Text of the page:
Even youths shall faint and be weary, and young men shall fall exhausted; but they who wait for the Lord shall renew their strength; they shall mount up with wings like eagles; they shall run and not be weary; they shall walk and not faint.” Isaiah‬ ‭40:30-31‬ ‭ESV‬‬

  • Another concept which God has taught me this year is that biblical hope is one of the most important factors in not being shaken by difficult circumstances. When storms come against us, we need an anchor to hold us firm. According to Hebrews 6:19, Hope is that anchor.

We have this as a sure and steadfast anchor of the soul, a hope that enters into the inner place behind the curtain,Hebrews‬ ‭6:19‬ ‭ESV‬

  • A quote by the late RC Sproul of Ligonier Ministries explains this better than I can.

“Hope is called the anchor of the soul (Hebrews 6:19), because it gives stability to the Christian life. But hope is not simply a ‘wish’ (I wish that such-and-such would take place); rather, it is that which latches on to the certainty of the promises of the future that God has made.”  RC Sproul

Many times this year, circumstances have felt overwhelming. I found myself in need of something stable to hold onto. I found that in reading and believing the promises of God’s Word and in trusting what Scripture reveals about the nature and character of God. By God’s grace, I would latch on to one of these and be strengthened to keep going. The storms didn’t go away, but by anchoring myself in God’s character and promises, the “boat” of my life did not capsize.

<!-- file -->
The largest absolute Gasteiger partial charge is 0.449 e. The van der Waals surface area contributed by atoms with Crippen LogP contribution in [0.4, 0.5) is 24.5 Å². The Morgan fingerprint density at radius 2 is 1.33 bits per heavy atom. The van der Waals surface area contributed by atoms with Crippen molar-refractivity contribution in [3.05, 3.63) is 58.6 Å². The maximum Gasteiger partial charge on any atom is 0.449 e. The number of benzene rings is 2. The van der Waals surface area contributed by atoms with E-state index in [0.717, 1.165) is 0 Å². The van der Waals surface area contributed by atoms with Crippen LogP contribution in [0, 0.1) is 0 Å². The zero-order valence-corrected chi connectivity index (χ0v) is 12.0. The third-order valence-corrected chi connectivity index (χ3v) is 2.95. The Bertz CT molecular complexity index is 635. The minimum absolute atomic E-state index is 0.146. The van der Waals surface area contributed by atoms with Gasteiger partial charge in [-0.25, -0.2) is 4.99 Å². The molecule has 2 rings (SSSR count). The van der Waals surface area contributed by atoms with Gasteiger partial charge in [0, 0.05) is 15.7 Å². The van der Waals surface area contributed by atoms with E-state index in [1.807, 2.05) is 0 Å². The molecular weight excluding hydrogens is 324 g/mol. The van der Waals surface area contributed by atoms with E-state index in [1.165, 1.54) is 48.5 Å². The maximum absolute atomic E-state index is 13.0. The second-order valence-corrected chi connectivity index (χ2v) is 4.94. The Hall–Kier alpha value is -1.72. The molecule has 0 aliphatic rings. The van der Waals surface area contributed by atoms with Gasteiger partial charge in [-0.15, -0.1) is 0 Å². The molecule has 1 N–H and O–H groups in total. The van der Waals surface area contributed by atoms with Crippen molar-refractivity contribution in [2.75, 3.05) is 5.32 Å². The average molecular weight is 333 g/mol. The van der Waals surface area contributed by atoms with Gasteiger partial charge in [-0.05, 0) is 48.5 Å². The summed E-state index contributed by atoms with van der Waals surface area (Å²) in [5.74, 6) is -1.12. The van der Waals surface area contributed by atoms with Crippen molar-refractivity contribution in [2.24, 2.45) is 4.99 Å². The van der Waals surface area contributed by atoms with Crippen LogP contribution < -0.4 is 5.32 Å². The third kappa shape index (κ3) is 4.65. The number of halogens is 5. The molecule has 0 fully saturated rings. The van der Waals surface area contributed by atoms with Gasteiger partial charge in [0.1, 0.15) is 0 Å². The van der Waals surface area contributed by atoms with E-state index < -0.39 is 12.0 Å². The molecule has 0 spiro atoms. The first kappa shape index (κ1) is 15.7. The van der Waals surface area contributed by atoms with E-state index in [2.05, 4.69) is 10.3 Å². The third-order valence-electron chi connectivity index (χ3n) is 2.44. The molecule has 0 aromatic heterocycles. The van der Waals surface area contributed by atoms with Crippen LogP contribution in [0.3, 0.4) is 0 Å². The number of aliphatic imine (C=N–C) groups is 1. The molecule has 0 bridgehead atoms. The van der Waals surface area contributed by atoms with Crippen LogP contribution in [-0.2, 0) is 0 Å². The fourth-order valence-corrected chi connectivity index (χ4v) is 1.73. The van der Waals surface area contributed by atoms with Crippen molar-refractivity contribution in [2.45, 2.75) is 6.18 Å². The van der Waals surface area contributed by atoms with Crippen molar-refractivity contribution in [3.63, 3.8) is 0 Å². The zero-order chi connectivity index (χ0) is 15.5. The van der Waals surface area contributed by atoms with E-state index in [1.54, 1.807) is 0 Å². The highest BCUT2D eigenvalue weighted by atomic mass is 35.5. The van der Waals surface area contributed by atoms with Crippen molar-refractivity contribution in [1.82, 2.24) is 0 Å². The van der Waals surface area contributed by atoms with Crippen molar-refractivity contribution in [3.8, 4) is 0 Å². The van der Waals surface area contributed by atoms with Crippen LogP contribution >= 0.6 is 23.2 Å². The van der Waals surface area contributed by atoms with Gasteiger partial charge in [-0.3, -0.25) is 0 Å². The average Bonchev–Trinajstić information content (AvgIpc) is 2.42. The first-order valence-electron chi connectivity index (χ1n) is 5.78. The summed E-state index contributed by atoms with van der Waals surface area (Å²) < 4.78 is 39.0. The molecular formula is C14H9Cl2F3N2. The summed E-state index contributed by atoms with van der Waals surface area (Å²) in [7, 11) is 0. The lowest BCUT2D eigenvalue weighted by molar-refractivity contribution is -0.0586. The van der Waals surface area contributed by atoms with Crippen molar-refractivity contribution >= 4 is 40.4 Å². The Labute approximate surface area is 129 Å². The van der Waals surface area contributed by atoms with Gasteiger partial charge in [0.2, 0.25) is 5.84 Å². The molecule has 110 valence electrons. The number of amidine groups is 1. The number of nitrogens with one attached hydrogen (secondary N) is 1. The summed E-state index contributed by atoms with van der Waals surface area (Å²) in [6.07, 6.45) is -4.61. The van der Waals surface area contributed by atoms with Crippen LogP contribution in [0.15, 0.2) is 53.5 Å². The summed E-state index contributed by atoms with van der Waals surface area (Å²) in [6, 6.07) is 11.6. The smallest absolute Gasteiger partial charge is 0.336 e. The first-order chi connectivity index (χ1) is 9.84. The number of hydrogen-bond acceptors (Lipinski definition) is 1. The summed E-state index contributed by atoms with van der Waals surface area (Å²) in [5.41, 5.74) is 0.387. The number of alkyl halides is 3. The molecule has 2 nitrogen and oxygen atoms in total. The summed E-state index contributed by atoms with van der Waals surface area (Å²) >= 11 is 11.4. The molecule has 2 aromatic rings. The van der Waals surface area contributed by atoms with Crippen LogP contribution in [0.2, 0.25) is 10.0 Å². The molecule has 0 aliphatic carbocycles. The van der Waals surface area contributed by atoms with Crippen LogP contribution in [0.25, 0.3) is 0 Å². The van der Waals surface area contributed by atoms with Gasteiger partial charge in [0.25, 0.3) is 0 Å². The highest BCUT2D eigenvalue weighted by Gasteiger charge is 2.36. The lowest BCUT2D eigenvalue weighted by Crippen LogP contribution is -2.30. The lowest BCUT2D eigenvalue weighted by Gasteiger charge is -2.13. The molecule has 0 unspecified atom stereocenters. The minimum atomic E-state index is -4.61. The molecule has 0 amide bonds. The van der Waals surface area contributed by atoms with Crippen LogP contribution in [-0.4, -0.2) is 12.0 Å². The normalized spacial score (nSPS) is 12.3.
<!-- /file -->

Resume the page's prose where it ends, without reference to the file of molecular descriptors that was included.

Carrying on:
As 2017 comes to an end and I pray about a new Word of the Year for 2018, I still have much to learn about biblical hope. I’m sure God will continue revealing new truths to me in this area. My hope has grown this year, but I definitely still have room to continue growing and several still unresolved issues where increased hope is needed.

During this year of focusing on hope, there have been many songs which have encouraged me to hold on to hope. I’ll close by sharing my favorite, one that has repeatedly strengthened me during this difficult year.

Jeremiah’s Hope